Michael Brown fouled

This, on the other hand, wasn’t considered a foul during the Dundalk-C. Milton Wright game last week.

It’s tough to determine which was the highlight of the officiating during Dundalk’s Class 3a North Region Section II final at C. Milton Wright.

It could have been the 10 fouls whistled on the Owls in the first quarter, putting the Mustangs in the bonus a little over six minutes into the game and into the double bonus entering the second quarter.

Or it could be the only one foul whistled on the Mustangs over that same period.

Maybe it was the two phantom charging calls against Dundalk that negated critical baskets despite the ball already being on its way before there was contact.

(We could have a winner here. The first phantom charging call came after a 6-0 Dundalk run that made it a one-possession game, and prevented it from being an 8-0 run and a one-point game. Convenient timing on that call. Mention should also be made of the Emmy-worthy flops performed by Mustang players.)

There’s always the cheap blocking foul called on Dundalk that put the Mustangs on the line for two free throws after C. Milton Wright had nearly gone four minutes without scoring. That one was particularly hilarious, because the Mustangs missed both free throws — and were promptly put back on the line after the Owls were whistled for another foul.

The fact that Dundalk’s two best scorers, Michael Johnson and Jaylon Johnson, both had three fouls by halftime deserves strong consideration. Unless getting into foul trouble is common for them (spoiler alert: it isn’t).

The game was all-but-decided by this point, but an intentional foul called on Dundalk with 1:51 remaining deserves consideration. It being, you know, just a normal foul in an attempt to put C. Milton Wright on the line.

(Maybe the officials were just confused because the Owls had actually committed a real foul.)

These are all good candidates, but, for me, the best bad officiating call of the game came early in the third quarter, when a Mustang player was driving to the basket for a layup — and an official whistled Dundalk for a foul before any contact had been made.

If only the Owl player had pulled up and avoided contact. Yeah, it was a legit foul, but, really, referees should try to avoid calling fouls until the fouls, you know, actually take place.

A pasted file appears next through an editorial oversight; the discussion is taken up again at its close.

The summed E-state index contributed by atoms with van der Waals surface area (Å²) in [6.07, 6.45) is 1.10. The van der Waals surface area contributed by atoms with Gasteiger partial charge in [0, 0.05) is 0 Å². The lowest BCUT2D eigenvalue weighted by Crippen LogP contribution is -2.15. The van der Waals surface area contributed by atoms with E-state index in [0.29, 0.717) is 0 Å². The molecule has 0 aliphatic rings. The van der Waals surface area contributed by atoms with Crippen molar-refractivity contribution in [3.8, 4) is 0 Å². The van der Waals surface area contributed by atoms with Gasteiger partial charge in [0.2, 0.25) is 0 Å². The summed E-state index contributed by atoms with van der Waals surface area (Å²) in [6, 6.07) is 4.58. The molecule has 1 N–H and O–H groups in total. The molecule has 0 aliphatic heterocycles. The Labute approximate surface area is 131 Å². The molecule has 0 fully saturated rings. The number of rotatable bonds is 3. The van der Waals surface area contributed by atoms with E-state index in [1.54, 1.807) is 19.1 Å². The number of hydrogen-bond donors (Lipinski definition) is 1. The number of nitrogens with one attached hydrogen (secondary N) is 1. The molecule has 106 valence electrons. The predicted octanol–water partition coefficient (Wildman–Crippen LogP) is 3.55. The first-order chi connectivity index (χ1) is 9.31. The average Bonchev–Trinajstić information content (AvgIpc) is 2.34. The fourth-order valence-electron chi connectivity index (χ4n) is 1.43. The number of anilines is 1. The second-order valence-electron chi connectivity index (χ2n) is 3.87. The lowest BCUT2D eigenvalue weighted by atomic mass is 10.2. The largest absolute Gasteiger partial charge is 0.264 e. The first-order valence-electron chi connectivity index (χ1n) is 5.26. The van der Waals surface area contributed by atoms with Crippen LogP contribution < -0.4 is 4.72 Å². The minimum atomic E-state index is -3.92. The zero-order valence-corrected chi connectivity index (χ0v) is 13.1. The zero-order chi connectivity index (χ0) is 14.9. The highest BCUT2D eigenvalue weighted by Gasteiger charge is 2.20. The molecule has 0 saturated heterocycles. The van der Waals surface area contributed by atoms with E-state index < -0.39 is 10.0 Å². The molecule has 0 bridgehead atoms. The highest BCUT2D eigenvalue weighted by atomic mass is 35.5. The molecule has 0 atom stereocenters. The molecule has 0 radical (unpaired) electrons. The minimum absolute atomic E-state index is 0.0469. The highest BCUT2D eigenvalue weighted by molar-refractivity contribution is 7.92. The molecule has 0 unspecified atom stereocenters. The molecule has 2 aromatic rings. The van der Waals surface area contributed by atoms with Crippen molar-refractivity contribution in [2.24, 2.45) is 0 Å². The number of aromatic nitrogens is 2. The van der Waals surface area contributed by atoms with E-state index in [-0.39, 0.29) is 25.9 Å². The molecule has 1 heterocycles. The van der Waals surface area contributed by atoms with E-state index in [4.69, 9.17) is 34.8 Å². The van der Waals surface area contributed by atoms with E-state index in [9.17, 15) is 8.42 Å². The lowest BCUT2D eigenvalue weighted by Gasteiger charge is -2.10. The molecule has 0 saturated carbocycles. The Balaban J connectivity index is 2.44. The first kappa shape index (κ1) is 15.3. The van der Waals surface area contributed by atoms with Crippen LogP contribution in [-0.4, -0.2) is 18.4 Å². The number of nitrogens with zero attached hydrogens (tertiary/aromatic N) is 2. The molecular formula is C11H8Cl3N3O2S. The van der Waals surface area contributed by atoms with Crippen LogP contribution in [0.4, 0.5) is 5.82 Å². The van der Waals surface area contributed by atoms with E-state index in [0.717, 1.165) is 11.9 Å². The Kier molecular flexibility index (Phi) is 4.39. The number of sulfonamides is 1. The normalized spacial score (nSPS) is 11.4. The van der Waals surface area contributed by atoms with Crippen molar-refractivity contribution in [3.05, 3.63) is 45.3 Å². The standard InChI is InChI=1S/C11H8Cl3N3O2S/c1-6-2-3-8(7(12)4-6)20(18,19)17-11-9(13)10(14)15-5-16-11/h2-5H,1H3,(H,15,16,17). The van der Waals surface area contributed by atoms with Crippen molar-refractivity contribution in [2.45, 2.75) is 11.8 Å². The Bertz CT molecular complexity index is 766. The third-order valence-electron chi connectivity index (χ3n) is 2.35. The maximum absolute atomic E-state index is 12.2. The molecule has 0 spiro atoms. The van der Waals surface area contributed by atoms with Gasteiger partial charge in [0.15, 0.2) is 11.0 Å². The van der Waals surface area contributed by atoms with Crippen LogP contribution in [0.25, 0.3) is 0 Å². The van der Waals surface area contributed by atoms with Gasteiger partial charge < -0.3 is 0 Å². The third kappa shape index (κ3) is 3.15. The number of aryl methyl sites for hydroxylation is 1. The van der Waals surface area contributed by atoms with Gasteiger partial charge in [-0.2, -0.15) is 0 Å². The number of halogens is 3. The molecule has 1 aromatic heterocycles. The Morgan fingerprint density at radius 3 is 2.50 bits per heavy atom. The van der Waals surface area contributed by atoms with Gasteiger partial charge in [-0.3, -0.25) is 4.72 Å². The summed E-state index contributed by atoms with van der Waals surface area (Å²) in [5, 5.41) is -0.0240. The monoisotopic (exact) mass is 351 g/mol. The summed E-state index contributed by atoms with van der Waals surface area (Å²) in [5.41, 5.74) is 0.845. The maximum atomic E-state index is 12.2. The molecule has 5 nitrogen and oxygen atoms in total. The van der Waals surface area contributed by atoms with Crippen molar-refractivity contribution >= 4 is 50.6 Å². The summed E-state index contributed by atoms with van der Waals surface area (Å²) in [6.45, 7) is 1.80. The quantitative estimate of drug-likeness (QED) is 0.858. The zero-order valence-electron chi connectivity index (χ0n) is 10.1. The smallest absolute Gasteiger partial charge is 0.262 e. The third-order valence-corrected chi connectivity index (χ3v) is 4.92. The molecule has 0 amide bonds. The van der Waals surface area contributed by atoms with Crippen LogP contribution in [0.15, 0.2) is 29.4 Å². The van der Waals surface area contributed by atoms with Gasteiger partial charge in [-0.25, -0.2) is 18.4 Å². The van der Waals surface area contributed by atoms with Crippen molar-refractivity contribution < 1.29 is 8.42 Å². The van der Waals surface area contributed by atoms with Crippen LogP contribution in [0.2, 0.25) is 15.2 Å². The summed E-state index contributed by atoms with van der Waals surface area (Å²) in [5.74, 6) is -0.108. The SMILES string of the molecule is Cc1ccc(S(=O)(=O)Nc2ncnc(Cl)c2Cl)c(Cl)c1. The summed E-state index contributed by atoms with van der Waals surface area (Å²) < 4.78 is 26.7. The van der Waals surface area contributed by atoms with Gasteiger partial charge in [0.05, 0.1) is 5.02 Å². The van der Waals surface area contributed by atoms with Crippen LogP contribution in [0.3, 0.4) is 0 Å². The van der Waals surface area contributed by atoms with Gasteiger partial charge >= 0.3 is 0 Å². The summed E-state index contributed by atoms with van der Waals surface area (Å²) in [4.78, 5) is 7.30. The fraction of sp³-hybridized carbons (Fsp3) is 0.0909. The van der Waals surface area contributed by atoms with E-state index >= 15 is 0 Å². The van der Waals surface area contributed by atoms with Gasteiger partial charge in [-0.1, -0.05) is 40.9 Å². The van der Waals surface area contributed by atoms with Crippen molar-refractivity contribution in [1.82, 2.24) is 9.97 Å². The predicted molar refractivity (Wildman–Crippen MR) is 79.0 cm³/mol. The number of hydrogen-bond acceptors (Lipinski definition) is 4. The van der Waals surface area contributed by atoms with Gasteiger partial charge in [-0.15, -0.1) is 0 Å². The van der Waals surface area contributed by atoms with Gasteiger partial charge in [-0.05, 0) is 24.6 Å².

Sure, he could be psychic, but you’d figure he’d be relaxing somewhere with all his Powerball winnings. That’s what I would do.

Runner-up is the moment in the second half when a referee called police officers onto the court to deal with fans. The obnoxious C. Milton Wright students who sat right on the edge of the court verbally harassing Dundalk players, right?

Oh, get real. The ref wanted a small group of Dundalk fans cautioned for complaining about the calls.

The Dundalk basketball team knows it’s going to get hosed when it plays at C. Milton Wright. (Three years ago, the Mustangs’ athletic director apologized for the officiating to Owl coach Steve Oppenheim after the game). But even by those standards ... heck, it’s like they weren’t even trying to be subtle about it.

“It’s very hard to play five against eight,” Oppenheim said after the game. “When your best players are in foul trouble, it changes your entire game plan.

“We also weren’t hitting the shots we normally make.”

That part’s on the Owls. It’s tough to win under any circumstances when you connect on only 15 of 73 shots. That’s makes it hard to have much sympathy for the Owls; make your damn shots, then complain about the officiating.

Of course, when your two leading scorers have three fouls by halftime ... and accurate shooting is a mental thing. Let yourself get flustered and distracted by the officiating, and you make only 21 per cent of your shots.

“C.Milton Wright wanted a low-scoring ballgame,”Oppenheim said. “They did not want to be pressed, did not want to push the ball. We wanted to push the ball, but it makes it hard to push the ball when the two players who do it are in foul trouble on the bench.

“They also couldn’t be as aggressive as they wanted to be.”

(I went back through the 12 Dundalk games I covered this season. The most fouls Michael and Jaylon ever had for an entire game? Two.)

The whistles came early and often. A Mustang player dribbled closely past an Owl defender. Blocking foul. An Owl player went straight up in front of a Mustang. To the line to shoot two. A touch on the shoulder while defending — hey C. Milton Wright is in the bonus already.

(Hey, if you want a running account of the Adventures in Officiating during the game, go check my Twitter at @Sports_Eagle for March 6.)

Complaining about the officiating after an important loss is lame, and the optics are worse when you complain about the officiating after an eight-point loss during which you made only 15 of 73 shots. I get that.

“It was frustrating,” Oppenheim said. “The kids were getting frustrated, we were trying to get them to keep their cool, get them to focus on what they needed to focus on.

“The referees didn’t miss all those shots we missed, but they played a very important role in the way the game was played. They had an effect on the flow the pace, and on our game plan.”

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